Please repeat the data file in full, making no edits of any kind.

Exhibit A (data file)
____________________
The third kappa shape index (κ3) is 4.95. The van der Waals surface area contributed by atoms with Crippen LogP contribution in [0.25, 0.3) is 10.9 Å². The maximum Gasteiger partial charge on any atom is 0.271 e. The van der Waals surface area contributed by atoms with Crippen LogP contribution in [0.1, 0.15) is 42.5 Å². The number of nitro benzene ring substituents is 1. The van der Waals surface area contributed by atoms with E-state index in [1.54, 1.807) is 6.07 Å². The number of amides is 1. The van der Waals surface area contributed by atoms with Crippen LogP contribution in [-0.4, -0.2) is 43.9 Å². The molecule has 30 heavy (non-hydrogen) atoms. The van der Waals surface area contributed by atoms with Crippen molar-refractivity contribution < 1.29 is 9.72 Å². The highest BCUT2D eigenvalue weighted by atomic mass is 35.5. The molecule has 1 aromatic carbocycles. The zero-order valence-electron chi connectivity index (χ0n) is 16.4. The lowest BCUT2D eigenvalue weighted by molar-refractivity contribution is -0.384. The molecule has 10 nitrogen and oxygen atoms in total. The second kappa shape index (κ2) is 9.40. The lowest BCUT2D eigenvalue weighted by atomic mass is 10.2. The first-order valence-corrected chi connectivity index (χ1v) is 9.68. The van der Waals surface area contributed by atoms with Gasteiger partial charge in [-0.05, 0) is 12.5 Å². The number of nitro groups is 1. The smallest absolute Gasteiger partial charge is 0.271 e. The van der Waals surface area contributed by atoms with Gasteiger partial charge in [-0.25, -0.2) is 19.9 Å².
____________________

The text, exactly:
The third kappa shape index (κ3) is 4.95. The van der Waals surface area contributed by atoms with Crippen LogP contribution in [0.25, 0.3) is 10.9 Å². The maximum Gasteiger partial charge on any atom is 0.271 e. The van der Waals surface area contributed by atoms with Crippen LogP contribution in [0.1, 0.15) is 42.5 Å². The number of nitro benzene ring substituents is 1. The van der Waals surface area contributed by atoms with E-state index in [1.54, 1.807) is 6.07 Å². The number of amides is 1. The van der Waals surface area contributed by atoms with Crippen LogP contribution in [-0.4, -0.2) is 43.9 Å². The molecule has 30 heavy (non-hydrogen) atoms. The van der Waals surface area contributed by atoms with Crippen molar-refractivity contribution < 1.29 is 9.72 Å². The highest BCUT2D eigenvalue weighted by atomic mass is 35.5. The molecule has 1 aromatic carbocycles. The zero-order valence-electron chi connectivity index (χ0n) is 16.4. The lowest BCUT2D eigenvalue weighted by molar-refractivity contribution is -0.384. The molecule has 10 nitrogen and oxygen atoms in total. The second kappa shape index (κ2) is 9.40. The lowest BCUT2D eigenvalue weighted by atomic mass is 10.2. The first-order valence-corrected chi connectivity index (χ1v) is 9.68. The van der Waals surface area contributed by atoms with Gasteiger partial charge in [-0.05, 0) is 12.5 Å². The number of nitro groups is 1. The smallest absolute Gasteiger partial charge is 0.271 e. The van der Waals surface area contributed by atoms with Gasteiger partial charge in [-0.25, -0.2) is 19.9 Å².